The use of ammonia (NH3) as a hydrogen vector can potentially enable renewable energy export from Australia to markets in Asia and Europe. With a higher hydrogen density than liquid H2, plus existing production and transport infrastructure, and well-developed safety practices and standards, the financial and regulatory barriers to this industry are lower than for liquid H2 transport. The only significant technical barrier which remains, however, is the efficient utilisation of ammonia fuel at the near the point of use, either directly or through the production of H2.
For H2 production from NH3, the purity of the product H2 is the prime consideration. As NH3 can degrade the polymer electrolyte in PEM fuel cells, the relevant purity standard for mobile PEM fuel cell applications (ISO14687-2) sets a maximum NH3 concentration of just 0.1 ppmv. Furthermore, the allowable N2 limit is 100 ppmv N2 due to the significant energy penalty that N2 introduces during compression, as well as the risk of NH3 formation through reaction with H2.
Of currently available H2 separation technologies, metal membranes show particular promise as they combine infinite H2 selectivity (i.e., a 100% pure H2 product, assuming a defect-free membrane), high temperature operation (comparable to that required for NH3 decomposition) and tolerance to NH3. CSIRO, in a collaboration with BOC/Linde, is demonstrating a pilot-scale ammonia-to-hydrogen system which integrates vanadium-based membranes with a cracking catalyst to produce high-purity H2 directly from NH3, at a rate of at least 5 kg H2 per day. Please read ABC report - demonstration day at CSIRO QCAT. http://www.abc.net.au/news/2018-08-08/hydrogen-fuel-breakthrough-csiro-game-changer-export-potential/10082514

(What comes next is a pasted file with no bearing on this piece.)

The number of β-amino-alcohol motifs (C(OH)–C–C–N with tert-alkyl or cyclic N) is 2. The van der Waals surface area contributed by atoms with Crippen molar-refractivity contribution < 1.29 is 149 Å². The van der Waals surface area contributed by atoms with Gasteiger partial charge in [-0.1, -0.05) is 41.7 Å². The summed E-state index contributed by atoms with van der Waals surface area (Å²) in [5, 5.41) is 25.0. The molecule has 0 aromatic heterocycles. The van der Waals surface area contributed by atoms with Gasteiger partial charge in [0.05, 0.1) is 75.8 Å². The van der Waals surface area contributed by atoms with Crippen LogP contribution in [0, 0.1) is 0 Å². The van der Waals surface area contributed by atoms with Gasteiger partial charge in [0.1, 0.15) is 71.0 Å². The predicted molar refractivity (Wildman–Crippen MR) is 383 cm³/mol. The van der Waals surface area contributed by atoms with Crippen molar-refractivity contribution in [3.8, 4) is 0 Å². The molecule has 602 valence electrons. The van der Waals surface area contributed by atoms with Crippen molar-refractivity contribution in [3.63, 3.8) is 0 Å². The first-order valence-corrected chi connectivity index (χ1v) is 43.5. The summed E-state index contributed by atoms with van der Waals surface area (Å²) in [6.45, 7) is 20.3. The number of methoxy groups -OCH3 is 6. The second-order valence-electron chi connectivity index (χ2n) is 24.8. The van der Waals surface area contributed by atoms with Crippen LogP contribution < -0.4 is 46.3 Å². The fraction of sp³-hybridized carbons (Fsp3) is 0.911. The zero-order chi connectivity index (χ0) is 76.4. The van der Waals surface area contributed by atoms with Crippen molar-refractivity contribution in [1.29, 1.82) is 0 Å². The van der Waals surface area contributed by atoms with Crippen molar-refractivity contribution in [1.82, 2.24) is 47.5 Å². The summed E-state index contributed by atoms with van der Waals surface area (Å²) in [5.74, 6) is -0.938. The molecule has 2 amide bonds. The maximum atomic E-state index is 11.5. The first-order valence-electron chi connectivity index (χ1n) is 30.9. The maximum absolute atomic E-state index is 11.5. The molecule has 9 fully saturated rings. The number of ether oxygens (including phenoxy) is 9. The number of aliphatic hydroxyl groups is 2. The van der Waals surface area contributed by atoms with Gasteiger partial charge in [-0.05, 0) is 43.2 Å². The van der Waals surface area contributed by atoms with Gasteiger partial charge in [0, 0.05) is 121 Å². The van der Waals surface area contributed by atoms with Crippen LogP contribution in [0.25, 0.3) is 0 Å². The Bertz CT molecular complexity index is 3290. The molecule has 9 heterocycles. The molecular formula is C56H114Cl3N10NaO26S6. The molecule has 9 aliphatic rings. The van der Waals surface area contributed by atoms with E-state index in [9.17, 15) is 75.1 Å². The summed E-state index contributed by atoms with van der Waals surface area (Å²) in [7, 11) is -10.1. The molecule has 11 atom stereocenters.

When scaled and deployed at FCEV refuelling stations, this technology will help enable a renewable ammonia export industry from Australia to the major economies of Asia and beyond.
About the Speaker – Dr Michael Dolan
Michael Dolan is a Principal Research Scientist and Team Leader with CSIRO Energy in Brisbane. Michael leads a team which investigates H2 production from a range of fossil and renewable resources, a key aspect of which is the development of hydrogen-selective metal membranes. This technology is presently being demonstrated at the pilot-scale for the generation of high-purity H2 from ammonia, work which is central to the establishment of a renewable hydrogen export industry in Australia. Michael holds a B.App.Sc (Hons) and PhD from La Trobe University, and an MBA from Torrens University. He has published more than 50 research papers on energy-related materials and processes.
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